DailyDirt: Fact-Checking Some Christmas Traditions

from the urls-we-dig-up dept

We've noticed some Christmas dinner traditions that might sound a little strange. But there are some traditions around this time of year that are curious enough to warrant some quick fact-checking. Whatever the case may be, enjoy whatever traditions you follow! After you've finished checking out those links, take 10% off any $50+ order from our Daily Deals using the promo code DAILYDIRT.

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  • icon
    Mason Wheeler (profile), 23 Dec 2015 @ 6:15pm

    Candy canes may have started out as straight sticks, and there's little evidence that they're in a J-shape for Jesus.

    I always heard that the hooked shape was supposed to represent a shepherd's crook, not the letter J.

    reply to this | link to this | view in chronology ]

    • identicon
      Anonymous Coward, 23 Dec 2015 @ 6:29pm

      Re:

      I thought it was just so it can be easier to hang on a string or branch of a Christmas tree?

      reply to this | link to this | view in chronology ]

      • icon
        JoeCool (profile), 23 Dec 2015 @ 11:04pm

        Re: Re:

        Yeah, the most likely story (according to the link) was that the German immigrant who also brought the xmas tree to American made the hook since he like to use them to decorate his trees.

        reply to this | link to this | view in chronology ]

    • icon
      Beta (profile), 23 Dec 2015 @ 9:54pm

      Re:

      I've also heard that candy canes are shaped liked shepherd's crooks. But I don't know why shepherd's crooks are shaped like shepherd's crooks. Do they have to break up sheep-fights from a safe distance or something? Pull sheep down from trees? Express bewilderment by visual cue?

      reply to this | link to this | view in chronology ]

      • identicon
        Lawrence D’Oliveiro, 24 Dec 2015 @ 11:38pm

        Re: But I don't know why shepherd's crooks are shaped like shepherd's crooks.


        1. If they were straight, they wouldn’t be crooks. Shaped like crooks ... crooked ... geddit?
        2. The shepherds use them to hook the sheep offstage when their act is being received badly by the audience. By hook or by crook...

        reply to this | link to this | view in chronology ]

        • icon
          Beta (profile), 27 Dec 2015 @ 11:13am

          causality

          1. Yes, I know they must be shaped like themselves, but usually things are named descriptively, not shaped to fit their names. If you're saying they're shaped that way because of their name, you're raising more questions than you're answering.

          2. "By hook or by crook" refers to the law that the fruit on the tree belonged to the landowner, but the fruit on the ground (windfall) was free for the taking -- and sometimes the wind needed a little help from the not-entirely-honest. And come to think of it, that might actually answer my question.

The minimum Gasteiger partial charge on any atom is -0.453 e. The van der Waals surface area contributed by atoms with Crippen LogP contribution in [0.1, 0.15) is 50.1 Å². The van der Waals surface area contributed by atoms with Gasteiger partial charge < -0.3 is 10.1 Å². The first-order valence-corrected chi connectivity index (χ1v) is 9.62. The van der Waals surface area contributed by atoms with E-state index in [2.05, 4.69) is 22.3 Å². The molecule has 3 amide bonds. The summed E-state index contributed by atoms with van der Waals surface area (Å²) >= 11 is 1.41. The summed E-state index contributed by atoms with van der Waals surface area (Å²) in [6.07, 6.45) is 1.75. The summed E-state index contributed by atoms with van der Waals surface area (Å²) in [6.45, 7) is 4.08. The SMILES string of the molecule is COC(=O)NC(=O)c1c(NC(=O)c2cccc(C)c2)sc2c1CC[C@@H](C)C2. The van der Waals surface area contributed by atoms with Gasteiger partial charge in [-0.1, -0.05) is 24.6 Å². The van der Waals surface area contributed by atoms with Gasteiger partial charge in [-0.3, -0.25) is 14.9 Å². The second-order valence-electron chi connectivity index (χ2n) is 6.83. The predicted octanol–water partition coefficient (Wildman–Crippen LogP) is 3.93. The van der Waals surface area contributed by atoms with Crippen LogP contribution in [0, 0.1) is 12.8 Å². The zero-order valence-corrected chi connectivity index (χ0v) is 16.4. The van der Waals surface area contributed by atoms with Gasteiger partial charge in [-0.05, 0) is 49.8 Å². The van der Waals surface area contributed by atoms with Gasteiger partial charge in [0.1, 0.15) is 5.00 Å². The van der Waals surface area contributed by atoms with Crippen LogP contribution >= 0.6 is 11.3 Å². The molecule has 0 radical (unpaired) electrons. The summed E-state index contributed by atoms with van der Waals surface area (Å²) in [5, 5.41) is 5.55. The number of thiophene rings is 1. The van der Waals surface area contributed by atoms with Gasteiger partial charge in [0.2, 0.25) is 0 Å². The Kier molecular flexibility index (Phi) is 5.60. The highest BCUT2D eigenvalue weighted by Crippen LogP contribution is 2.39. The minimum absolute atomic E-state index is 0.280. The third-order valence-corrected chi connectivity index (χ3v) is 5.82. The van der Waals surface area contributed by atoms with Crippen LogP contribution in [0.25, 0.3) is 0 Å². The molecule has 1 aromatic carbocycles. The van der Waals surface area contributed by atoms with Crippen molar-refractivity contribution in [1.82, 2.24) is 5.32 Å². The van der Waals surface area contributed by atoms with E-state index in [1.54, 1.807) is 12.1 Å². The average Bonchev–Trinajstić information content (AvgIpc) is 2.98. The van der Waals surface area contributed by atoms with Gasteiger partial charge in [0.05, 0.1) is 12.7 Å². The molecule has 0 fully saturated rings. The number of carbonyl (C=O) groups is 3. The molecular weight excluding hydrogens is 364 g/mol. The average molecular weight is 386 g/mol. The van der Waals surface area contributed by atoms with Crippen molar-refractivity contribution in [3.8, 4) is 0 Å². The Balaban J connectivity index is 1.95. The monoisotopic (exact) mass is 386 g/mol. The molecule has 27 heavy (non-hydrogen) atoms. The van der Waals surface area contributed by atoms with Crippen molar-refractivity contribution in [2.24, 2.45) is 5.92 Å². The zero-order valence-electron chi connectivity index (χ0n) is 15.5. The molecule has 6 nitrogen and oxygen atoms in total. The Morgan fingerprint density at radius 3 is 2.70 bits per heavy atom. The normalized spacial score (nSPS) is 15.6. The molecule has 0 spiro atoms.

reply to this | link to this | view in chronology ]

  • icon
    TRX (profile), 24 Dec 2015 @ 2:51pm

    Normally, my entire town shuts down on Christmas Day, other than the Chinese restaurant and the Thai restaurant. If you don't feel like cooking at home on a holiday, those are your choices.

    If other areas are similar, the claim of the spike in sales is not surprising.

    reply to this | link to this | view in chronology ]

  • identicon
    Andrew D. Todd, 25 Dec 2015 @ 12:22am

    Lunch at the Greyhound Bus Station.

    Here's a different kind of tradition, back from the early 1970's. On Christmas, in Cincinnati, a group of men and teenage boys would all get together for lunch at the Greyhound bus station. The women of our families were all busy cooking Christmas dinner, and they didn't want us underfoot, going in the kitchen in search of snacks and getting in their way. The airport restaurant must have been open as well, but that was miles out of town, and airports still had upper-middle-class associations. The Greyhound bus station, apart from being open on Christmas, was earthy and working class, a place to tell moderately ribald jokes, of the sort which get imported from the military, the kind of jokes one would not tell in the presence of a lady. Someone would ritually recite Kurt Vonnegut's aphorism that "the Indianapolis bus station is the navel of the universe." Vonnegut's novel, _Breakfast of Champions_, is the purest distillation of the mentality that I know of.

    reply to this | link to this | view in chronology ]

  • identicon
    tracyanne, 26 Dec 2015 @ 2:35pm

    this year

    We managed to avoid all the commercial bullshit and all the Christian bullshit... yah for us. We went bush walking,or hiking if you prefer.

    reply to this | link to this | view in chronology ]


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